FLO Gravel Wheel Design #11 Can Gravel Wheels Be Aero?

We at FLO have a founding belief that aerodynamic cycling wheels for road and triathlon can be affordable. Since aerodynamics are part of our roots, one of the first questions we asked when designing the gravel wheels was, “Can gravel wheels be aerodynamic?” We observed gravel events like the Dirty Kanza 200 and 350 prime. We saw that riders cared about their time, and we knew gravel riders would definitely benefit from aerodynamics.  

Ideally, for a wheel to be aerodynamic, you want a smooth transition of airflow from the tire to the rim.  However, some argue that the aggressive tread patterns of gravel tires makes that smooth transition impossible, believing that aerodynamics is useless on a gravel rim.  

We wanted to show that aerodynamics do matter, and our process started with CFD (computational fluid dynamics) while taking into account gravel tires.

You can see from the photos below the substantial tread difference when comparing a gravel tire and a road tire.

Computation Fluid Dynamics (CFD) Optimization

We use computational fluid dynamics (CFD) software to design rim shapes. Standard CFD is a time-consuming process. You draft a shape, create an environment for the object to be tested in, mesh the shape so that the computer can calculate a simulated fluid movement around the object, and then you let the software calculate the coefficient of drag (CdA) for the object. Ideally, you are looking for the object shape that creates the lowest amount of drag. However, there is no way to solve an equation to determine which shape will produce the lowest drag. So, you have to draft and test many different shapes until you determine your best guess at which shape is the fastest. This is similar to the wind tunnel approach of designing wheels.

We are not standard. Instead, we use an optimization algorithm. How do we know what to put into the algorithm? We collected more than 100,000 data points on road to understand the yaw angles and relative velocities of cyclists. Based on that data, we developed an optimization algorithm that automatically iterates through hundreds of rims shapes and narrows down the fastest resulting rim profile. We start with an initial rim profile and allow the algorithm to solve for a predefined range of parameters. For example: rim height = 50mm - 60 mm; rim width = 30mm - 33mm; etc. Then, we have the ability to solve for the best profile and we’re not just guessing.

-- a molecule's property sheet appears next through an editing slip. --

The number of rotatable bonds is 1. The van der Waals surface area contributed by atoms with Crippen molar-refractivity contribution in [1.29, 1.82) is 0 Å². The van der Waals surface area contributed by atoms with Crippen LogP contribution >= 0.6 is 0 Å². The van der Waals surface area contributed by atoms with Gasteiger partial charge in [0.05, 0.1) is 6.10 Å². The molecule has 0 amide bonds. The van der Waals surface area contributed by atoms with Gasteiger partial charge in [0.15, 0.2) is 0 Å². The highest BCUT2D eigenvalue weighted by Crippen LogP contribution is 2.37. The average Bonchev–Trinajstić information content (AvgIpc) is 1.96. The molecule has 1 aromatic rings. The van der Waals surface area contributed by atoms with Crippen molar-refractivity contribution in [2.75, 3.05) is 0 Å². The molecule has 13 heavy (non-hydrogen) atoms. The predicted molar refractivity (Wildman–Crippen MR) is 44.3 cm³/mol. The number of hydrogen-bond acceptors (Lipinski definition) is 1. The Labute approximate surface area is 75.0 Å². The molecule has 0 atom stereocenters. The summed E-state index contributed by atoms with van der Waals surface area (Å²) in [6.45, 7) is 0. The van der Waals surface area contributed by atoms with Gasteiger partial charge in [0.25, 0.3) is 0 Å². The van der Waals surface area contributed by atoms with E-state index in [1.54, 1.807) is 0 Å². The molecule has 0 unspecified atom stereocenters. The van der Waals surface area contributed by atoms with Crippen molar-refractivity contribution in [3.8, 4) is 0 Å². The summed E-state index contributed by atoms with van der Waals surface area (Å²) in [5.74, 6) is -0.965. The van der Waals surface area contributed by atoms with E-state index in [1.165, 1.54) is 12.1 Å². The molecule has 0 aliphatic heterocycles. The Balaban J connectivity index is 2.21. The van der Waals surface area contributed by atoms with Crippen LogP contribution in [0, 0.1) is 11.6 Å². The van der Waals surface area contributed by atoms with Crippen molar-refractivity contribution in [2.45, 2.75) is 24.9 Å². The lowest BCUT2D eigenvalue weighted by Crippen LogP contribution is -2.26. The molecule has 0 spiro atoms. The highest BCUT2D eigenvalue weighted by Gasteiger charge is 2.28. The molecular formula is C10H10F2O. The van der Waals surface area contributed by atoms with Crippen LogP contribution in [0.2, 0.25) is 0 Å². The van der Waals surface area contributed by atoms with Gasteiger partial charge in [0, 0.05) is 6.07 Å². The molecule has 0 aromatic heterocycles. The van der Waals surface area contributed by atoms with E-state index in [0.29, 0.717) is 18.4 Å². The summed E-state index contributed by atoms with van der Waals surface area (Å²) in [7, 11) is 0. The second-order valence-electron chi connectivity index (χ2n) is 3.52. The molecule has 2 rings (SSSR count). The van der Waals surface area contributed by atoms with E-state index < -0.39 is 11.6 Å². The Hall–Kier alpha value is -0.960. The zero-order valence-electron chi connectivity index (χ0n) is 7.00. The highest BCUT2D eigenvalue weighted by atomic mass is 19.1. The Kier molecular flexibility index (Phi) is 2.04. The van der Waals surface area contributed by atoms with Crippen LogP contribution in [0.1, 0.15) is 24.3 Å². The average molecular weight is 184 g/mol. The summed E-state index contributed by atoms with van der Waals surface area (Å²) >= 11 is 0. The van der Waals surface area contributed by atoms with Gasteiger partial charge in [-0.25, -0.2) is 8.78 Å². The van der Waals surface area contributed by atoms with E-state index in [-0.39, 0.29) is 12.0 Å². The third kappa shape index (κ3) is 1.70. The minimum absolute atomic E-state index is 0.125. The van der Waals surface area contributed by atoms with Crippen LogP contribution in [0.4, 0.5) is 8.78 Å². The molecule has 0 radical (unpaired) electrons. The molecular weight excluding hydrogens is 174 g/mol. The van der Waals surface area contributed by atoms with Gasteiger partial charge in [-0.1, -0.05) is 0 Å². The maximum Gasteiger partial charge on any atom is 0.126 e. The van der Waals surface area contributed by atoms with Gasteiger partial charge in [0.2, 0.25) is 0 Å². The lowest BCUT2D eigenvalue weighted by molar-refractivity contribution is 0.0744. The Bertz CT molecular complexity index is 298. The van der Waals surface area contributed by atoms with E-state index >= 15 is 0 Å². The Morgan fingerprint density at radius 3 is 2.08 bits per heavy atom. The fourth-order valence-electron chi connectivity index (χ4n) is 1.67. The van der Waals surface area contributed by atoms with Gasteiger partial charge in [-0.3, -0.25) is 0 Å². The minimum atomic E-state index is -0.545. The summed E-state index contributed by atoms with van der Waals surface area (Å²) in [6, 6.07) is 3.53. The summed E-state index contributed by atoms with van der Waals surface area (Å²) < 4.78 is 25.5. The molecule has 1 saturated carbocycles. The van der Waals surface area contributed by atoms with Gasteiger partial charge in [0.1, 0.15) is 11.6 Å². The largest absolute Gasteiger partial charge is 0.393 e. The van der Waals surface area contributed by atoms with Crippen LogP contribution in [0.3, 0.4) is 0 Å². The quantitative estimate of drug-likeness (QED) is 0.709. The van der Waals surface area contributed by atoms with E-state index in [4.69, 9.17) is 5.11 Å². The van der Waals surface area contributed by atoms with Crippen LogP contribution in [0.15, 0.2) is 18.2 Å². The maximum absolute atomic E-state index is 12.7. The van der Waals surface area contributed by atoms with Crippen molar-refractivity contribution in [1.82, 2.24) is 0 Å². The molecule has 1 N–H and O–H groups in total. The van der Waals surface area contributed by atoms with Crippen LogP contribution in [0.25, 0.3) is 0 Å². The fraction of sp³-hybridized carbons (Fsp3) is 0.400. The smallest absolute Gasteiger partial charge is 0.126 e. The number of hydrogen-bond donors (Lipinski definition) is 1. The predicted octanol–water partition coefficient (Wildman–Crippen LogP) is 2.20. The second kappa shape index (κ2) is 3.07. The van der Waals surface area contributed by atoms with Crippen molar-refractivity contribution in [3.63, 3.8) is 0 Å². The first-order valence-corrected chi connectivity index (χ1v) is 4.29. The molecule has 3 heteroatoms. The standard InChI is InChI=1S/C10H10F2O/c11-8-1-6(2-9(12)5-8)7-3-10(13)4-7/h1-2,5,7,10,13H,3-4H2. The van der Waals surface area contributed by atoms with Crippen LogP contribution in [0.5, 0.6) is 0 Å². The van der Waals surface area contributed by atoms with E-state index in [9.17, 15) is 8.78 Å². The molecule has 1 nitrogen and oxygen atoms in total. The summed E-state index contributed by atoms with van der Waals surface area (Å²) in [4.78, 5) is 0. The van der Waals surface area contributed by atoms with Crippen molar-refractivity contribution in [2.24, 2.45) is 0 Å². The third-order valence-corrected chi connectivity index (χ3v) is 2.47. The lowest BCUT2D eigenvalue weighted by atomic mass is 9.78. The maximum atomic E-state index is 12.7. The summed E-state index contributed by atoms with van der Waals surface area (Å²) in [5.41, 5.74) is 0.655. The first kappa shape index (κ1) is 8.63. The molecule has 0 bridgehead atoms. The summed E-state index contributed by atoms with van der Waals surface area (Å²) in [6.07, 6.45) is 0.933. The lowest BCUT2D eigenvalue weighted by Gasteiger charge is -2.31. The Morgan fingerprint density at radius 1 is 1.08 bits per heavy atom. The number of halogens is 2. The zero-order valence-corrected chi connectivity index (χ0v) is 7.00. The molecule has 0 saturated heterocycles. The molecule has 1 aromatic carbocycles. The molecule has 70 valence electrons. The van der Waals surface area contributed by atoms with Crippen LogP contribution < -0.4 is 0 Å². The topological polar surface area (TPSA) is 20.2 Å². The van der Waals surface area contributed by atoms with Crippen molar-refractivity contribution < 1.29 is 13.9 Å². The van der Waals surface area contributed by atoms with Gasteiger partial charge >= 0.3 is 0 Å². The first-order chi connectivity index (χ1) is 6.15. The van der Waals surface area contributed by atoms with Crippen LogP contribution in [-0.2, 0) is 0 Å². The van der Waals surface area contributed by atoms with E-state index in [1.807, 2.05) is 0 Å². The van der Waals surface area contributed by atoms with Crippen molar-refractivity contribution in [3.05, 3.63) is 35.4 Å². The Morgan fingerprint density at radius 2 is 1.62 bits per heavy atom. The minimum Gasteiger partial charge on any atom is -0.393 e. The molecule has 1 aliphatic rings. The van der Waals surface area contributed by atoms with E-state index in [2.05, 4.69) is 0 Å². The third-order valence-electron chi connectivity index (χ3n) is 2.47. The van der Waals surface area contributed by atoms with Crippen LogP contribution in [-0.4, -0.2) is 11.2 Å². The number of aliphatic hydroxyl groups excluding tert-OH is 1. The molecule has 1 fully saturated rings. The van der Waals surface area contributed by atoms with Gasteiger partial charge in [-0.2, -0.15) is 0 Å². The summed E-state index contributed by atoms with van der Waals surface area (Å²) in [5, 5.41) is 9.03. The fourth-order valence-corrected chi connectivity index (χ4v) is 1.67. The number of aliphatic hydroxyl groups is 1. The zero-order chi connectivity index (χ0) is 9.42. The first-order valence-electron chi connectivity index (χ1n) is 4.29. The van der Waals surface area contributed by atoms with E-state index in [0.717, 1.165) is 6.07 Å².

3D Tire Scanning

A huge benefit to CFD is that it allows us to model the tire while designing the rim. This technology has progressed greatly overtime. Back in 2009, we started with photographing tire profiles for overlays. Then in 2015, we molded tires, and today, we are using a high quality 3D scan. The picture below shows the scanner scanning the WTB Riddler 37c.

Once the scanning process is complete, the scans are imported in a CAD package, like Autodesk Inventor, for post processing. The tire is converted to a CAD model and then the tire and initial rim profile are drafted.  Below are images of our starting rim profiles and tire models.

The CFD Results For The FLO Gravel Rim Profiles

I'll admit, we had no idea what to expect from the gravel wheel CFD results. When we received the results, we were really surprised and excited about the large drag reduction over a standard box section rim. This was big news! This data verified that a gravel wheel could be aero. See the results in the table below:

CFD always produces cool visualizations that help you wrap your head around how air moves around a wheel. The images below show the velocity of the air as it moves around the rim profile.  

We use CFD as a tool for optimization. We choose to only run rim profiles and do not include spokes and hubs. Including these adds complexities to the model and in our opinion, it confuses what you are trying to determine. CFD allows us to solve a problem and it provides the comfort needed for us to open a mold. CFD does not replace the nuances of real life, which is why visiting a wind tunnel is an important step for us. Once we produce a rim, we build it with carefully designed spokes and hubs , and then the wheel is tested in the wind tunnel and verified as a final product. We are also able to determine the best tires, tire pressures, etc., but that’s for another article.
Stay tuned for Part 12 of the FLO Gravel Wheel Design Journey where we talk about the wind tunnel and the test results.

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